Few events of the war, thus far, had evinced better generalship than the operations at New Madrid and Island Number Ten, in which Maj.-Gen. John Pope was the hero. Aside from Gen. Grant, still needed with the Army of the Tennessee, no other general, at this time, was more emphatically a rising man in the army. The President accordingly determined to call Gen. Pope to Washington, where he arrived about the 20th of June. After full consultation and deliberation, the President having visited Gen. Scott at West Point, on the 24th, it was decided
to consolidate the three departments specified above, and to organize a new campaign. In pursuance of this purpose, the President issued his order, on the 26th of June, creating the Army of Virginia, under the command of Gen. Pope, the forces under Gen. Fremont to constitute the First Army Corps, those of Gen. Banks the Second Corps, and those under Gen. McDowell the Third Corps, each to be commanded by those cfficers respectively. At the time of this action, the critical condition of McClellan's army seemed to impose the necessity of positive measures for protecting Washington and holding the approach into Maryland and Pennsylvania by the Shenandoah Valley, from the first foreseen, as since demonstrated, to be an important element of the military position.
On the 27th, Gen. Fremont asked to be relieved from his command. This request was granted, and his connection with the army, in any active command, has never since been resumed. Gen. Francis Sigel was soon after put in command of the First Corps of the Army of Virginia in his stead.
Maj.-Gen. Halleck was also called to Washington. It may be safely assumed that the appointment of this officer as General-in-chief of the army was one of the subjects in regard to which the President had anxiously desired the counsel of Gen. Scott, and about which there was a free interchange of views, on the memorable visit of the 24th of June. The appointment of Gen. Halleck as General-in-chief was officially announced on the 11th of July.
On the 28th of June, the Governors of seventeen States united in an address to the President, expressing their belief in the readiness of the people to respond to a call for more troops, and in the popular desire for prompt and vigorous measures to end the rebellion. In response, the following cir. cular was sent to each of the Governors uniting in this sug. gestion, and the call for three hundred thousand additional troops was at once published :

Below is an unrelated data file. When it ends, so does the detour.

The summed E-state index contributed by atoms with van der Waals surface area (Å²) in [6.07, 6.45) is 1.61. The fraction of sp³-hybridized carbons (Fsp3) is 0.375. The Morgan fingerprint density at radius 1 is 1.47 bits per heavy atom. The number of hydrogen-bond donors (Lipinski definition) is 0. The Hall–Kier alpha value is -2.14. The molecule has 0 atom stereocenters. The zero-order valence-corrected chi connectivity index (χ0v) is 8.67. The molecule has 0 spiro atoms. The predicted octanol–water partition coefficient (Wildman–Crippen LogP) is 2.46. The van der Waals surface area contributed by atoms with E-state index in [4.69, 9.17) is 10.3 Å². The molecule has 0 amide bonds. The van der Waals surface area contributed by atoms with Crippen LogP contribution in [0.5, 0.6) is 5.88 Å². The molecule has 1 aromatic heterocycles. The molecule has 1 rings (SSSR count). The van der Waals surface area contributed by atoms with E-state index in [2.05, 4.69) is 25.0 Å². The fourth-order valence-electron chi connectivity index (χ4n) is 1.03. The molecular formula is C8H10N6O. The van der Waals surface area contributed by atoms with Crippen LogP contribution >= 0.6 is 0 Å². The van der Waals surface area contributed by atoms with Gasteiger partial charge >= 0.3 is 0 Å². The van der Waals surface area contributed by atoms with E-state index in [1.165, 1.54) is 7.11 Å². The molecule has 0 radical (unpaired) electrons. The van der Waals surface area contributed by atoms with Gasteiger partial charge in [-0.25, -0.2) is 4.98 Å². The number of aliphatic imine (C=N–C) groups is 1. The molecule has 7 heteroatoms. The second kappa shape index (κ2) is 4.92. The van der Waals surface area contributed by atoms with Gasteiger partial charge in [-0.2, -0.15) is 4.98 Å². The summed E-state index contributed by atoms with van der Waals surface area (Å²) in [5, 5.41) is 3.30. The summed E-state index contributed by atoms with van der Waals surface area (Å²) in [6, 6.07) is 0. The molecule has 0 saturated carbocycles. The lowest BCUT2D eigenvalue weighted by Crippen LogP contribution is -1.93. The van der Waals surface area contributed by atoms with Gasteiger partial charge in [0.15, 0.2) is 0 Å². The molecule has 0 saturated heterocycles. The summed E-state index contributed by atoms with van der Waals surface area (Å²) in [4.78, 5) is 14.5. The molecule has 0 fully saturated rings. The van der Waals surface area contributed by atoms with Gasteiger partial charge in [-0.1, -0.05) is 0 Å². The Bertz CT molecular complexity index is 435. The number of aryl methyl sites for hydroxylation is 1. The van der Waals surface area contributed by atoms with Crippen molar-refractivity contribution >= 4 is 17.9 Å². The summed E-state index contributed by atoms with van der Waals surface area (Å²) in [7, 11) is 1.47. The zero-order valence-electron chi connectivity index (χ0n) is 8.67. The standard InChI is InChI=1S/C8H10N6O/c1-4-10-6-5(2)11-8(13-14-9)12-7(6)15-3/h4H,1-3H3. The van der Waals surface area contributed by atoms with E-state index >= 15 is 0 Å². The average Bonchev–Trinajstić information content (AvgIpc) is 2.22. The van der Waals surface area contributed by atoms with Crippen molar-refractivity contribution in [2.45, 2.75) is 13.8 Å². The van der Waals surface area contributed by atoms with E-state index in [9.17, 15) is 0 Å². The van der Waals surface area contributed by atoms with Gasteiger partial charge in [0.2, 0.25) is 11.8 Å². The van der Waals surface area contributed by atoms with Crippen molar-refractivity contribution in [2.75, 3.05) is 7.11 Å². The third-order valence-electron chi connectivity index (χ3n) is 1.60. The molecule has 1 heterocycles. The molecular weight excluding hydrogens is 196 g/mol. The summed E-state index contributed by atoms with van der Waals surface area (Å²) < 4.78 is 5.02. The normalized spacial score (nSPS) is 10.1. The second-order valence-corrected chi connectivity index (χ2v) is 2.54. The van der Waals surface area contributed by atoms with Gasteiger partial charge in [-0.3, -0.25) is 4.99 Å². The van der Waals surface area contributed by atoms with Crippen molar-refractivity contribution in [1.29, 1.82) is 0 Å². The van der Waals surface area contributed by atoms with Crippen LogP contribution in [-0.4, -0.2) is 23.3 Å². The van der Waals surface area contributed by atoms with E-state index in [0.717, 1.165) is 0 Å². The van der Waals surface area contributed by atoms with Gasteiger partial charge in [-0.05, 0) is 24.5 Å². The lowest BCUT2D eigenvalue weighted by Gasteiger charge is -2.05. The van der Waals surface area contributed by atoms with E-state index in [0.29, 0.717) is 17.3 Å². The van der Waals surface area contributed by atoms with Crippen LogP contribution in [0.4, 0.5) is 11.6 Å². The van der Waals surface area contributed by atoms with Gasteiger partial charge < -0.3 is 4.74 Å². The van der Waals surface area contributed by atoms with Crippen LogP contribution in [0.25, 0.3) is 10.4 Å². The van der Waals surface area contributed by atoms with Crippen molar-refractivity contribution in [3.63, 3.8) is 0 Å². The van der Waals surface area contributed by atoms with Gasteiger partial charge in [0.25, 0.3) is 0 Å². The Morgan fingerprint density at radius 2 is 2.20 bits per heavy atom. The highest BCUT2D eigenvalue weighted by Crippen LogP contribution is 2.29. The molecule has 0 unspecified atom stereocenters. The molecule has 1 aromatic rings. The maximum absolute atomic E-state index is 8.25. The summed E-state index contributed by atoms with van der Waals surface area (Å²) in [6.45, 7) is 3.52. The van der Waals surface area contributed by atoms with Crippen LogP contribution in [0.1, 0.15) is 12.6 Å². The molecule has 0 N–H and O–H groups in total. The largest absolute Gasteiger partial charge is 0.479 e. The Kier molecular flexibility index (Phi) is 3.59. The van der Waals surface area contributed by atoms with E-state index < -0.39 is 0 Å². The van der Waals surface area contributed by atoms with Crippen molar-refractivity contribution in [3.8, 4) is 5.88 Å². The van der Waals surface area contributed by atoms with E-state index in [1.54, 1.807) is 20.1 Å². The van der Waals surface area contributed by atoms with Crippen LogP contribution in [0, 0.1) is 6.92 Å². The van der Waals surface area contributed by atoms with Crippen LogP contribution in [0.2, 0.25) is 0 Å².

Virginia ashington. oficer Bass
EXECUTIVE MANSION, WASHINGTON,
July 1, 1862.) GENTLEMEN: Fully concurring in the wisdom of the views expressed to me in so patriotic a manner by you in the com
munication of the 28th day of June, I have decided to call into the service an additional force of three hundred thousand men.
I suggest and recommend that the troops should be chiefly of infantry. The quota of your State would be — I trust that they may be enrolled without delay, so as to bring this unnecessary and injurious civil war to a speedy and satisfactory conclusion.
An order fixing the quotas of the respective States will be issued by the War Department to-morrow.
Gen. Pope at once entered on the work of preparation for the far from welcome duties assigned him. On ascertaining the condition of the forces placed at his command, he was painfully conscious of the great disproportion of the means at his disposal to the ends that were desired. In addition to the troops within the intrenchments around Washington, the whole effective force at his disposal was as follows: First Corps, 11,500; Second Corps, (as reported,) 14,500; and Third Corps, 18,400—making in all, 44,400. Gen. Pope states, however, that the Second Corps really numbered but about 8,000, so that the total was barely 38,000. With this force, the new Commanding General had the triple task of defending Washington, holding the Shenandoah Valley, and creating a diversion in favor of the army at Harrison's Landing.
At the first intelligence of Jackson's onset upon the Army of the Potomac by way of Hanover Court House, on the 26th, Gen. Pope had earnestly and repeatedly urged the impolicy of a retreat to the James river, still further away from re-enforcements, but advised, instead, that McClellan should make his way northward, where effective support could be rendered him by the remaining troops in Virginia. This policy of concentration may have been impracticable, under the circumstances ; and at all events, it was little regarded by McClellan, except apon conditions that would expose to the enemy all the approaches to Washington and the Valley. The necessity of cordial coöperation between the little army left for the defense of these positions, and the remnant of McClellan's force, at Harrison's Landing, was obvious. The utter impossibility of send